Dr. Samoylova is a protein/peptide biochemist with multiyear experience in phage display technology. Phage display is a powerful technique for identifying peptides or proteins that specifically recognize and bind to particular molecular targets. For more than 15 years, she has been applying phage display as a discovery tool for development of highly specific peptide-based diagnostic and therapeutic agents for numerous applications in human and veterinary medicine including cell targeting in genetic diseases, cancer and immunocontraception. Over the years, development of contraceptive vaccines for control of wild and feral animal populations has become Dr. Samoylova’s primary research interest and is currently the major focus of her laboratory.
Immunocontraception is a promising strategy for animal population control. Similar to anti-disease vaccination, contraceptive vaccines stimulate the animal’s own immune system to produce antibodies which interfere with one or more events in fertilization. The focus of Dr. Samoylova’s laboratory is on development of contraceptive vaccines for wild and feral animals, including cats, dogs, and pigs, using phage as a vector for immunogenic peptides. Such contraceptive vaccines are composed of whole phage particles carrying immunogenic peptides, where the phage body plays the role of a carrier protein/adjuvant and multiple peptide copies stimulate production by the animal of anti-peptide antibodies. These antibodies interfere with male and female reproductive functions, leading to reduction in fertility. Examples of antigens used in Dr. Samoylova’s laboratory for vaccine construction include zona pellucida-binding peptides as well as molecules derived from reproductive hormones and their receptors.
One of Dr. Samoylova’s projects is directed towards development of a novel type contraceptive vaccine for feral cats and stray dogs to be used as an alternative to surgical castration. A single dose, non-surgical sterilant that could be administered in the field at a reasonable cost would be an ideal solution, and would save lives and end suffering for millions of companion animals throughout the world. The goal is to create a vaccine that will fulfill these requirements. The vaccine is designed to include phage particles carrying multiple copies of gonadotropin releasing hormone (GnRH) peptides. Animals respond to such vaccines by producing anti-GnRH antibodies, which are known to affect fertility, reducing or preventing pregnancies. The project is funded by the Found Animals Foundation through Michelson Grants in Reproductive Biology. Other uses of such GnRH-based vaccines may be in the treatment of human and animal hormone-dependent reproductive cancers.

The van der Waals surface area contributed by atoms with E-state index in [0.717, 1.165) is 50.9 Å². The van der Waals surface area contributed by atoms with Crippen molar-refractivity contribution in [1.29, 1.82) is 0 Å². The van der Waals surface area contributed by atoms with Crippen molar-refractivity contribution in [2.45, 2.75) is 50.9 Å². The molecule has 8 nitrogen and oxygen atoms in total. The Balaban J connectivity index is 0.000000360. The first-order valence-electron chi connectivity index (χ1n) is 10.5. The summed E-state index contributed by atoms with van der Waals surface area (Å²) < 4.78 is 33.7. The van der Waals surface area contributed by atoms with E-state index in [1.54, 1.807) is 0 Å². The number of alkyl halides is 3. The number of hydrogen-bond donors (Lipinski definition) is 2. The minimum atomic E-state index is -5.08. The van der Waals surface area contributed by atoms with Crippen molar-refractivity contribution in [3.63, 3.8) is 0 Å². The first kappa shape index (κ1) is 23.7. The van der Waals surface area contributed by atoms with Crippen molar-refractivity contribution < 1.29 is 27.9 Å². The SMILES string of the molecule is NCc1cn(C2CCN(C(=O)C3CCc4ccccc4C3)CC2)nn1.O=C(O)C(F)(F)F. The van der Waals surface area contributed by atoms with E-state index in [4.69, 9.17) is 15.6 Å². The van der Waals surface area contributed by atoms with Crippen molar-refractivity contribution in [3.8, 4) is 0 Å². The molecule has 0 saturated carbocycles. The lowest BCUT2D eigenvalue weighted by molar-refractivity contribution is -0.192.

Development of contraceptive vaccines for wild pigs is another major area of Dr. Samoylova’s research. Populations of wild pigs are rapidly expanding throughout the United States, causing annual losses of up to several billion dollars in damages to agriculture and other areas of the economy. Current control programs that focus on wild pig eradication through trapping and hunting are expensive, inefficient, and unacceptable for much of the public. Unlike any other contraceptive for wildlife, Dr. Samoylova’s approach allows development of vaccines that are species-specific. Species specificity is one of the major requirements for an ideal contraceptive for wildlife since such vaccines need to be distributed in uncontrolled environments where they could contact non-target species, resulting in unwanted loss of fertility in the non-target animals. The approach is unique and protected by two issued U.S. Patents. Potentially, it can be applied to population control of multiple wildlife species. This project is a part of a larger initiative by Auburn University that includes researchers from the College of Veterinary Medicine as well as School of Forestry and Wildlife.